Thursday, June 11, 2015

Rolling Shutter Effect

"Rolling shutter is a method of image capture in which a still picture (in a still camera) or each frame of a video (in a video camera) is captured not by taking a snapshot of the entire scene at single instant in time but rather by scanning across the scene rapidly, either vertically or horizontally. In other words, not all parts of the image of the scene are recorded at exactly the same instant. (Though, during playback, the entire image of the scene is displayed at once, as if it represents a single instant in time.) This produces predictable distortions of fast-moving objects or rapid flashes of light. This is in contrast with "global shutter" in which the entire frame is captured at the same instant.

The "Rolling Shutter" can be either mechanical or electronic. The advantage of this method is that the image sensor can continue to gather photons during the acquisition process, thus effectively increasing sensitivity. It is found on many digital still and video cameras using CMOS sensors. The effect is most noticeable when imaging extreme conditions of motion or the fast flashing of light. While some CMOS sensors use a global shutter, the majority found in the consumer market utilize a rolling shutter.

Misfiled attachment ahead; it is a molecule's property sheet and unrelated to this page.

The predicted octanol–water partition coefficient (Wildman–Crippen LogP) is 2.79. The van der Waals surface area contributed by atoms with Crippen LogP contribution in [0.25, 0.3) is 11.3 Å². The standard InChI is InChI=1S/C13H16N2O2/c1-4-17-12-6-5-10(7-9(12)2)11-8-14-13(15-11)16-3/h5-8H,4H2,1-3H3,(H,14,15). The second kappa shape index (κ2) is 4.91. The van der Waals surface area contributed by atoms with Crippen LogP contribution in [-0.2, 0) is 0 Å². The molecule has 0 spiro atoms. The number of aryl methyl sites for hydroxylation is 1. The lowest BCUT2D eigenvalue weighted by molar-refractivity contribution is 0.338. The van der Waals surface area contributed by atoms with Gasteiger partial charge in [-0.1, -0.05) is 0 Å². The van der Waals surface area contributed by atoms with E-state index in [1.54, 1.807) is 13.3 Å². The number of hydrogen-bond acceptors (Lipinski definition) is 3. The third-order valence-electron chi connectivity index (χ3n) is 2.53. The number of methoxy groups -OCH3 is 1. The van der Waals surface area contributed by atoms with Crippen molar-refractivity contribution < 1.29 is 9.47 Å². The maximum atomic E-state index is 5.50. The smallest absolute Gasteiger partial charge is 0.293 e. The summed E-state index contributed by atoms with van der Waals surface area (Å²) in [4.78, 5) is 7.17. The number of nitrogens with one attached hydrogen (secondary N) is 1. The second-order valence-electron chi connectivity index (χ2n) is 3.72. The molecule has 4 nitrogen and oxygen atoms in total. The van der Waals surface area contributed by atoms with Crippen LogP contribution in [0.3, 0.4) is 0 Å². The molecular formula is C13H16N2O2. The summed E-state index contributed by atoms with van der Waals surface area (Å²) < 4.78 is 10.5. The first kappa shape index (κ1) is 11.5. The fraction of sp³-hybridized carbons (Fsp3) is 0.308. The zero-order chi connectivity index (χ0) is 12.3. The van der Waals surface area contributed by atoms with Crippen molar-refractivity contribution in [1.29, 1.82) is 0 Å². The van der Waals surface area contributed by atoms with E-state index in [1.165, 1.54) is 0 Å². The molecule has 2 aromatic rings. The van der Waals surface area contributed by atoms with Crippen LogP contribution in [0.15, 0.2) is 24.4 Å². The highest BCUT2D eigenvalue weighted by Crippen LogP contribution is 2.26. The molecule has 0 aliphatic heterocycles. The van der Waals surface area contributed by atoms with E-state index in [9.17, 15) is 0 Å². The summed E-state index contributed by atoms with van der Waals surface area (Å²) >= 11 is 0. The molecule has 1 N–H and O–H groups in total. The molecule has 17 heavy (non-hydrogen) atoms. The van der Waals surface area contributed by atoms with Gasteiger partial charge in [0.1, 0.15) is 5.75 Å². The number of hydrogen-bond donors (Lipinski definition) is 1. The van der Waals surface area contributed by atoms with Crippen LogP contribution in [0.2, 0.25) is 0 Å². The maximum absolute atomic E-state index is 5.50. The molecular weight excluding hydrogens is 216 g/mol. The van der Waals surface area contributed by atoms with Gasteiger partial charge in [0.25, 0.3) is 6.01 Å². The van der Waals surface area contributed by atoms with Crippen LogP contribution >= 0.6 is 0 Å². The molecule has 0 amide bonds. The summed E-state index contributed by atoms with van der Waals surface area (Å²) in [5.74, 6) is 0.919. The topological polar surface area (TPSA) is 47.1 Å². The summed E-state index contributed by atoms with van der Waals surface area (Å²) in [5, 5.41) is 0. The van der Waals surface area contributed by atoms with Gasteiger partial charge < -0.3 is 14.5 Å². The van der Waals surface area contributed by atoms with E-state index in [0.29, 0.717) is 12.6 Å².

CCDs (charge-coupled devices) are alternatives to CMOS sensors, which are generally more sensitive and more expensive. CCD-based cameras often use global shutters, which take a snapshot representing a single instant in time and therefore do not suffer from the motion artifacts caused by rolling shutters."

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